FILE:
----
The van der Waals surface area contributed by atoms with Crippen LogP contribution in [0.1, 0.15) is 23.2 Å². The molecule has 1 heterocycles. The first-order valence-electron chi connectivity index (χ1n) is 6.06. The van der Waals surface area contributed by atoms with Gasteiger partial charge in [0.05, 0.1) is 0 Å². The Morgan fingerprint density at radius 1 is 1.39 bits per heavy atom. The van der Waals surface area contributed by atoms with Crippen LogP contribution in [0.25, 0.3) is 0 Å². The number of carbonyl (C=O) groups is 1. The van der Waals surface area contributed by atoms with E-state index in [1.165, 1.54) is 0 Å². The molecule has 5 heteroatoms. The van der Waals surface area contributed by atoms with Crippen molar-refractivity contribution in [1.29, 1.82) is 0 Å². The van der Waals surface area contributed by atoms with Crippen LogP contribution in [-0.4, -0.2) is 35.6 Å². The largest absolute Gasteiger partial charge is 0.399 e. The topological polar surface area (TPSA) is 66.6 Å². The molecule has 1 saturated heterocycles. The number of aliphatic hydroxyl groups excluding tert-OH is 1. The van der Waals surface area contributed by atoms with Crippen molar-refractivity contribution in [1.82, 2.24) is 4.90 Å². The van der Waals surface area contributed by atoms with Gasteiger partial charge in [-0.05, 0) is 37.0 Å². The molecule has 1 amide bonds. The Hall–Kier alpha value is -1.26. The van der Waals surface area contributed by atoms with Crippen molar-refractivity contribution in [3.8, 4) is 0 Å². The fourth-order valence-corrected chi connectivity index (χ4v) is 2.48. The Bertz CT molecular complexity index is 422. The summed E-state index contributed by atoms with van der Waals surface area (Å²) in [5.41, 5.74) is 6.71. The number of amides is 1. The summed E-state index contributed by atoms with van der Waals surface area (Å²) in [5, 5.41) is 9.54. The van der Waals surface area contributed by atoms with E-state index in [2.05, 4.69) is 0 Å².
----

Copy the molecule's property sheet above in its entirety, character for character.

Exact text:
The van der Waals surface area contributed by atoms with Crippen LogP contribution in [0.1, 0.15) is 23.2 Å². The molecule has 1 heterocycles. The first-order valence-electron chi connectivity index (χ1n) is 6.06. The van der Waals surface area contributed by atoms with Gasteiger partial charge in [0.05, 0.1) is 0 Å². The Morgan fingerprint density at radius 1 is 1.39 bits per heavy atom. The van der Waals surface area contributed by atoms with Crippen LogP contribution in [0.25, 0.3) is 0 Å². The number of carbonyl (C=O) groups is 1. The van der Waals surface area contributed by atoms with E-state index in [1.165, 1.54) is 0 Å². The molecule has 5 heteroatoms. The van der Waals surface area contributed by atoms with Crippen molar-refractivity contribution in [1.29, 1.82) is 0 Å². The van der Waals surface area contributed by atoms with Crippen LogP contribution in [-0.4, -0.2) is 35.6 Å². The largest absolute Gasteiger partial charge is 0.399 e. The topological polar surface area (TPSA) is 66.6 Å². The molecule has 1 saturated heterocycles. The number of aliphatic hydroxyl groups excluding tert-OH is 1. The van der Waals surface area contributed by atoms with Crippen molar-refractivity contribution in [1.82, 2.24) is 4.90 Å². The van der Waals surface area contributed by atoms with Gasteiger partial charge in [-0.05, 0) is 37.0 Å². The molecule has 1 amide bonds. The Hall–Kier alpha value is -1.26. The van der Waals surface area contributed by atoms with Crippen molar-refractivity contribution in [3.8, 4) is 0 Å². The fourth-order valence-corrected chi connectivity index (χ4v) is 2.48. The Bertz CT molecular complexity index is 422. The summed E-state index contributed by atoms with van der Waals surface area (Å²) in [5.41, 5.74) is 6.71. The number of amides is 1. The summed E-state index contributed by atoms with van der Waals surface area (Å²) in [5, 5.41) is 9.54. The van der Waals surface area contributed by atoms with E-state index in [2.05, 4.69) is 0 Å².